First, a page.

Carried by great performance from its two young leads, Jackson’s precise direction and an excellent screenplay co-written by Fran Walsh, Heavenly Creatures remains one of the best features New Zealand has ever produced.
2. Edward Scissorhands (1990)
Few living directors understand the gothic genre quite as well as Tim Burton. In Edward Scissorhands – arguably his greatest film – Burton once again displayed his flair for the dark and the magical, creating a fairy-tale which didn’t take place in an old black forest but in the gaudy “utopia” of modern America.
A man with scissors for hands (Johnny Depp), living in complete isolation, is adopted by a family and taken into their community.
It’s not hard to see Burton’s love for gothic in the movie: Edward’s ghostly castle recalls the tradition of German Expressionism, the basic tale of a victimised monster essentially follows the storyline of James Whale’s Frankenstein and Vincent Price himself even makes an appearance as the Inventor.
Such old and dark traditions clash head on with the suburbia’s bloated values of beauty and community. Edward, near-silent and clad in black leather, is thrown into a world of scarlet dresses and gossiping housewives.
The neighbourhood should be a familiar. Ironically however, Burton paints it as a weird, foreign place of exaggerated characters and houses of green and pink and blue and yellow. Danny Elfman’s score hums with equal parts enchantment and yearning, recalling that sensation of seeing something new for the first time. Meanwhile Edward’s shadowy mansion, blanketed in snow, becomes a place of innocence and security.
Like many suburban gothics, Edward Scissorhands is essentially a warning of conformity. It’s a tale of an individual who did not cohere to the strict rules of the middle class neighbourhood; he’s treated first as an oddity and then as a monster to hunt out and destroy.
Resembling a kind of suburban fantasy, Edward Scissorhands is a film which is at once timeless and contemporary. It’s one of the very few films which finds both darkness and beauty in the everyday.
1. Blue Velvet (1986)
For thirty years, David Lynch’s suburban nightmare has been one of the most disquieting, influential and talked-about American films ever made. Blue Velvet – a curious blend of neo-noir, melodrama, erotic thriller, surrealism and psychological horror – remains the penultimate suburban gothic; the perfect illustration of a community seduced by fancies yet grounded in nightmares, of a two-faced American Dream smiling in the sun yet festering in the night.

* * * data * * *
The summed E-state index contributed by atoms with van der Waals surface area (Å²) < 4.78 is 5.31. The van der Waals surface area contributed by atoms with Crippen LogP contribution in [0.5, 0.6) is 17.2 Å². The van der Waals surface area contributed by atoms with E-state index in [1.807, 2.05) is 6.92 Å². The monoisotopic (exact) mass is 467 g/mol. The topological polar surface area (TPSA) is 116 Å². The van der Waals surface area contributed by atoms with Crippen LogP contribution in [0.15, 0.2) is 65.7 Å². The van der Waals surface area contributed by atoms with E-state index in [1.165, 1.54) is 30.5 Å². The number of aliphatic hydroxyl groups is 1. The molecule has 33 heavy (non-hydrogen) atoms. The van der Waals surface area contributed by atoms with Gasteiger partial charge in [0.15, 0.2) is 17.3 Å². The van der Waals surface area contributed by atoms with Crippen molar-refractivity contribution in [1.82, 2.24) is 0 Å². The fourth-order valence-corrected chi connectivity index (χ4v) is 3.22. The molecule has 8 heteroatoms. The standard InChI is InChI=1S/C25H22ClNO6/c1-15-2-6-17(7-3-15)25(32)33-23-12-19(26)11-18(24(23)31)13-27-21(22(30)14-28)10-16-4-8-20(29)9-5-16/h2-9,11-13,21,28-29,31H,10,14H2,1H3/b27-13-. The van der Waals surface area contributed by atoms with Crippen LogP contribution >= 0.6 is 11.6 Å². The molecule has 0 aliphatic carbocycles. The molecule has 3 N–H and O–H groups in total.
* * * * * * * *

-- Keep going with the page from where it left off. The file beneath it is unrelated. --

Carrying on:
When a young man (Kyle MacLachlan) discovers a severed ear in a field, his private investigation sends him into the dark, perverted underground of his small town.
The opening alone could carry the meaning of Blue Velvet. First we’re given the dream: Bobby Vinton’s romantic vocals move us through warm images of vibrant red roses and golden daffodils and of a man watering his lawn in soft focus. Then we’re given the nightmare: water begins to burst violently from the hose, the man has a heart-attack, and then we go into the dark undergrowth to see a hoard of beetles devouring away.
On one hand we’re given a welcoming, often-comical picture of the perfect, Reagan-era town, filled with colour, romance and music. On the other we’re given a much darker picture painted with deep, dreamish reds and blues, where the characters are weird and desire has become something violent, cruel and all-around terrifying.
Which one is the real place and which is the dream? Unnervingly, they’re merely two sides of the same coin. Blue Velvet represents a descent both into the dark, beating heart of a community and into the unseen, perhaps supernatural, reaches of the human soul.
Bravely acted and genuinely unsettling, Blue Velvet remains a must-see for any cinephile. It’s one of the great American films because it actually says something of the country, its hopes and its fears. It’s the bug beneath the lawn, the ear in the garden, the uncanny sign that it’s a strange world indeed.
Other worthwhile films that could be said to be “suburban gothic” include: Lolita (1962), The Stepford Wives (1975), The Amityville Horror (1979), A Nightmare on Elm Street (1984), Fatal Attraction (1987), The Stepfather (1987), The Burbs (1988), Parents (1989), The People Under the Stairs (1991), Serial Mom (1994), Little Children (2006), The Girl Next Door (2007), Snowtown (2011), The Babadook (2014), It Follows (2015) and Suburban Gothic (2015), as well as the television series Twin Peaks and American Horror Story.
Author Bio: Kyle McDonnell is an aspiring filmmaker based in Sydney, Australia. He recently graduated from high school and hopes one day to emulate his screen heroes David Lynch and Ben Wheatley. When he’s not watching, writing or filming, he can be found listening to ‘The Smiths’, contemplating life.